Wed | Dec 8, 2021

The correct path for Caribbean Court of Justice

Published:Wednesday | April 28, 2021 | 12:06 AM

THE EDITOR, Madam:

Constantly, in The Gleaner editorials, Prime Minister Andrew Holness and the public are reminded of the proposal of the Jamaica Labour Party (JLP) that a referendum be held as part of the process for Jamaica to subscribe fully to the Caribbean Court of Justice, the accessible, affordable regional final court of appeal that will sit in judgment on Jamaican soil.

But several local professional and other organisations of civil society have publicly observed, correctly, that there is no need for any such referendum exercise to achieve that highly justifiable game-changing purpose. So have the People’s National Party (PNP).

In fact, the research, including recent experience right here in the Caribbean, discloses that there is no positive, but rather a chaotic, outcome that will flow from an adoption of the referendum route. And the conventional wisdom is that, by doing so, irreparable damage can thereby be done to the judicial system.

Why then, pray, does The Gleaner not, in its editorials, also remind Mr Holness and the public of the PNP’s pointed, politically painless path of the constitutionally required two-thirds majority vote in each House of Parliament to achieve that goal?

Surely, justice demands that the thoroughly serene constitutional process be projected in those editorials. And why should the slippery referendum road, historically shunned by every former colony that has successfully made the transition away from the Privy Council, now insisted on by the JLP, be pursued, and allowed to prevail?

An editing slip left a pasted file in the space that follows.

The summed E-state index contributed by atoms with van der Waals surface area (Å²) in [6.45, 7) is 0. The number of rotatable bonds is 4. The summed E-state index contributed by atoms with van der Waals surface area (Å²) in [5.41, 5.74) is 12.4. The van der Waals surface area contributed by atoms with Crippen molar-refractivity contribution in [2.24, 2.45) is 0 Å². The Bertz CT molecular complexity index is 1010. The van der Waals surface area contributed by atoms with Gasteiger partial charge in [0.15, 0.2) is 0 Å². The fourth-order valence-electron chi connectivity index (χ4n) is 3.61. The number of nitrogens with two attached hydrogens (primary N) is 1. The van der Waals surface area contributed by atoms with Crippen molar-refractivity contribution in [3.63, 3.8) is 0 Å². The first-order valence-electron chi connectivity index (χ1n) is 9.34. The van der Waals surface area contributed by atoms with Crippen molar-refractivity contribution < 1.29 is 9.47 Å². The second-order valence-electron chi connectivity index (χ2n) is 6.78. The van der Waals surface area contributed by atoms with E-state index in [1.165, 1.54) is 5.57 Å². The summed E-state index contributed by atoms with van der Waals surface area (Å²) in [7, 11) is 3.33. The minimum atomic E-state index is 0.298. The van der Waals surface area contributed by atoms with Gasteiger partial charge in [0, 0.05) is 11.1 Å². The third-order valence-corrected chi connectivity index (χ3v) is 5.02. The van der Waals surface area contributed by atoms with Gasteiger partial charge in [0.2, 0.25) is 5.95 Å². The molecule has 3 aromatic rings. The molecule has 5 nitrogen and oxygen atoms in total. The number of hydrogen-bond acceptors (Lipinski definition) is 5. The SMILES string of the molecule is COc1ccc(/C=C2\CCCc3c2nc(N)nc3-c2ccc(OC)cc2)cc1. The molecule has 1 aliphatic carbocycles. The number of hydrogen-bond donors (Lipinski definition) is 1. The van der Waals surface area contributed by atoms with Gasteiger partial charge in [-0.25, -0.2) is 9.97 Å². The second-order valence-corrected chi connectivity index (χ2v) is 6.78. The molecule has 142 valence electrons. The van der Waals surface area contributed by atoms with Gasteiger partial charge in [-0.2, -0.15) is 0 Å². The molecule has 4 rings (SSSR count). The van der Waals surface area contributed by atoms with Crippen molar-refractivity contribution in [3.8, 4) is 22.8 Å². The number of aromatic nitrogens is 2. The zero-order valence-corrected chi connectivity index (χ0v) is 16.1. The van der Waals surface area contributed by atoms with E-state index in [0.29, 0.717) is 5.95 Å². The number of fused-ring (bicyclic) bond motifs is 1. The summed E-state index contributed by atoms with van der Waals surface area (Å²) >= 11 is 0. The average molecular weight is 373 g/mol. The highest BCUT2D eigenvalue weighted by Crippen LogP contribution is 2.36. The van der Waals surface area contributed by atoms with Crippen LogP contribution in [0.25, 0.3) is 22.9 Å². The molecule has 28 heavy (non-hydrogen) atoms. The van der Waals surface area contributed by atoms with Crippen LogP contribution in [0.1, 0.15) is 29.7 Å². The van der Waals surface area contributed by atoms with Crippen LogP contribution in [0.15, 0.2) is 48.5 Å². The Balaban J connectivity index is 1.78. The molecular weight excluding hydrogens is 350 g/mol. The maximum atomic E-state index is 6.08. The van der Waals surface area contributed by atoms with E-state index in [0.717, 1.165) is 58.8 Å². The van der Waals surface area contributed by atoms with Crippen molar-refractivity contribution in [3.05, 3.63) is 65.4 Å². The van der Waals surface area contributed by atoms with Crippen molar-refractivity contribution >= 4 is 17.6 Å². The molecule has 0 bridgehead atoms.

Far too many generations of Jamaicans have been unjustly denied the privilege of being able to exercise the right to appeal to their court of last resort because of its location an ocean away in London, England.

Not so long ago, it was fortuitously revealed that the correct path was unlawfully blocked by the JLP leader extracting from, and utilising, undated letters of resignation presigned by would-be senators to register their vote against the landmark initiative. Happily, it remains true that a consensual conscience vote in Gordon House would change the unjust, unconscionable situation for all time!

And some would argue strongly for such a long-overdue outcome to a matter of justice for all Jamaicans to be pursued and to occupy as important a slot on the calendar of the Legislature as what eventually is to happen concerning MP George Wright.

A luta cintunua!

A.J. NICHOLSON